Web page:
As the percussionist in Art or Evidence?, Charis Calvert has the inauspicious duty of teaching the decidedly non-musical member of the group (me, of course) how to find the 2 and 4 counts so she can play claves. She’s also a recent graduate of Fresno State majoring in media production and minoring in music and English. A percussionist since she was in middle school, she’s particularly enamoured with her marimba, which she plays in AorE’s upcoming Rogue Festival Show “Tea Liturgy”.
She loves movies, television, books, and video games; start a conversation with her about any of them and expect to be there a while. She regularly goes swing dancing and rock climbing, two hobbies that she considers the coolest on the planet (after music, which she categorizes as a lifestyle, not a hobby). She is deeply inspired by her best friend and cat, Allegra, and by her marimba.
As for her tea variety, she adores Irish cream cherry tea with an almost sickening amount of cream and sugar.
Charis and fellow AorE member Rachel Witort make up the musical duo Wild Parsnips.
Here is her Drive-Thru Interview:
In one word, describe your present condition.
In one sentence, what’s going on in your world?
A vast number of things, ideas, and people, all spinning around each other with the intensity and speed of subatomic particles and to the same bewildering effect.
With no restrictions on content or form, describe the present condition of your artistic outlook.
Presently, it’s an interest in exploring what soothes people and why. The incredible gift the arts can give us in comforting us when no purely rational means can is astonishing and fascinates me. I want to discover and engage things that will soothe souls, both mine and others’.
Charis, you did Rogue Festival last year for the first time. Tell us about your experience.
Rogue Festival in 2018 was a great opportunity to hone our craft and present our ideas and personalities to a receptive audience. We also got to experience brand new (to us) artistic expressions in a low-stakes, organic manner. I will forever love how casual Rogue is, both as a performer and an audience member. Rogue is truly unique, certainly in Fresno, for its ability to bring together people of vastly different talents and inclinations under the same banner, while still allowing them the freedom to express themselves however they choose. In Rogue last year, I found a community willing to embrace me for my ideas and gifts, and audience with open minds and willing hearts. That’s more than I can ask for.
What does Art or Evidence bring to your creative life that you don’t get anywhere else?
Art or Evidence is distinctive in my life right now as a place where I am an indispensable member of a creative team focused inward. I believe the name, Art or Evidence, offers a look into our process and attitude towards what we do, where the “purpose” of what we make is perpetually in question. Do we make art for art’s sake only, or does it mean something deeper? Can it be objective evidence of something outside of ourselves, or is art subjective and the perceived meaning is evidence only of the state of the performer and/or audience member? These are questions I get to explore in this group without a constant necessity to arrive at an answer. In this group, I generally see the journey to the performance as more important than the resulting performance itself. Before I shoot myself in the foot, I should be clear that we strive for excellent performances for our audiences (all members of our group are excellent-ists, if not perfectionists), but our shows are based around the discovery of ideas and the process of unpacking meaning. So many things in life are set with a clear destination in mind before you even set out, it’s a gift to be able to sit down with these three other talented, clever, creative, and above all funny people to explore our own lives and minds for beauty and meaning.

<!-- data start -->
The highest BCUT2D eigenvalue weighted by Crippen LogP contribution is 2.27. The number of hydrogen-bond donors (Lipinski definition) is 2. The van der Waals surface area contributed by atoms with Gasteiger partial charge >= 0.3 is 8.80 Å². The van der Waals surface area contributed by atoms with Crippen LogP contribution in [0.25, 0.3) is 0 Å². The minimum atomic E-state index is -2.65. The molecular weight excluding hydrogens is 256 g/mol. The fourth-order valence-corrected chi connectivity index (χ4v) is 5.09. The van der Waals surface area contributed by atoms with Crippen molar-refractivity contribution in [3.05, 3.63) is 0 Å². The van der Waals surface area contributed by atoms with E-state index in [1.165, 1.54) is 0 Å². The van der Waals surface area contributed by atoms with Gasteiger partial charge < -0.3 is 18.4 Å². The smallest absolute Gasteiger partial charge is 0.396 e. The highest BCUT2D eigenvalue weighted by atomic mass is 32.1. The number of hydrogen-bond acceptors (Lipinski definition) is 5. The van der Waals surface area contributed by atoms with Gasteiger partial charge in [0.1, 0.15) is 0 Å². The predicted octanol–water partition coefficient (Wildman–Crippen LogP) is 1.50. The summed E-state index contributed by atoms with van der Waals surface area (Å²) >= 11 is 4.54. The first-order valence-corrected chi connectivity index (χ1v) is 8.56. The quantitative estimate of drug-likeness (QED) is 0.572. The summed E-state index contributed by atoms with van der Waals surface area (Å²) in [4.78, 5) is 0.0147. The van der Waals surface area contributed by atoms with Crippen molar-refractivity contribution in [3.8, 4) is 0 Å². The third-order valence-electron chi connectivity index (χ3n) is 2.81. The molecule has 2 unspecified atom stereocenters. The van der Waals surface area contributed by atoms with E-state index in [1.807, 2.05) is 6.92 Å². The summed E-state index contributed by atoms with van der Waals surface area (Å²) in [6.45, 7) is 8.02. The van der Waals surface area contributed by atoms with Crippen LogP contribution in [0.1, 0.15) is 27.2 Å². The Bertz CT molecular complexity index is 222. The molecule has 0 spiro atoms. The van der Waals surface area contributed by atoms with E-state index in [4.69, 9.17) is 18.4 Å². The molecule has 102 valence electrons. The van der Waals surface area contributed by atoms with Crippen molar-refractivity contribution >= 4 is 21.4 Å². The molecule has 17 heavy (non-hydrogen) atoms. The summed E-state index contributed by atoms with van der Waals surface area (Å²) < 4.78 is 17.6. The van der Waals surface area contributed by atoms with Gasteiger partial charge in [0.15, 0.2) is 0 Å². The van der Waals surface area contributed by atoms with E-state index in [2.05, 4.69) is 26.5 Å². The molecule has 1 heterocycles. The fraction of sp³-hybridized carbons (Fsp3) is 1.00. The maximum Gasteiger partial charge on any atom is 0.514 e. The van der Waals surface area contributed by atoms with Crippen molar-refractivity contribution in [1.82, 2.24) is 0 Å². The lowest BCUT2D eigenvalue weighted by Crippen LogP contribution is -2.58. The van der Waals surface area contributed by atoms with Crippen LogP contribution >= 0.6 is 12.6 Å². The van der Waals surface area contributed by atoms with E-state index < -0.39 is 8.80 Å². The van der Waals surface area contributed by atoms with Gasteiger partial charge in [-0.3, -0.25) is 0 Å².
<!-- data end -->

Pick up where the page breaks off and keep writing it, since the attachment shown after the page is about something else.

How would you describe Art or Evidence: Tea Liturgy in its present state?
I would describe Tea Liturgy as a celebration of and reverence for the everyday and the minuscule, the little details and rituals that make up who we are as people. We each as individuals have habits and moments that daily determine who we are and how we see and face the world. Seemingly inconsequential things like a cup of tea can be a bountiful oasis of calm in a turbulent ever-shifting and storming desert, or a bolstering weapon in the face of life’s horrors, or at the very least its banalities. Each of the members of Art or Evidence explores the way we live our lives in these brief moments between the big things. It’s all about the little stuff, and why we think it matters.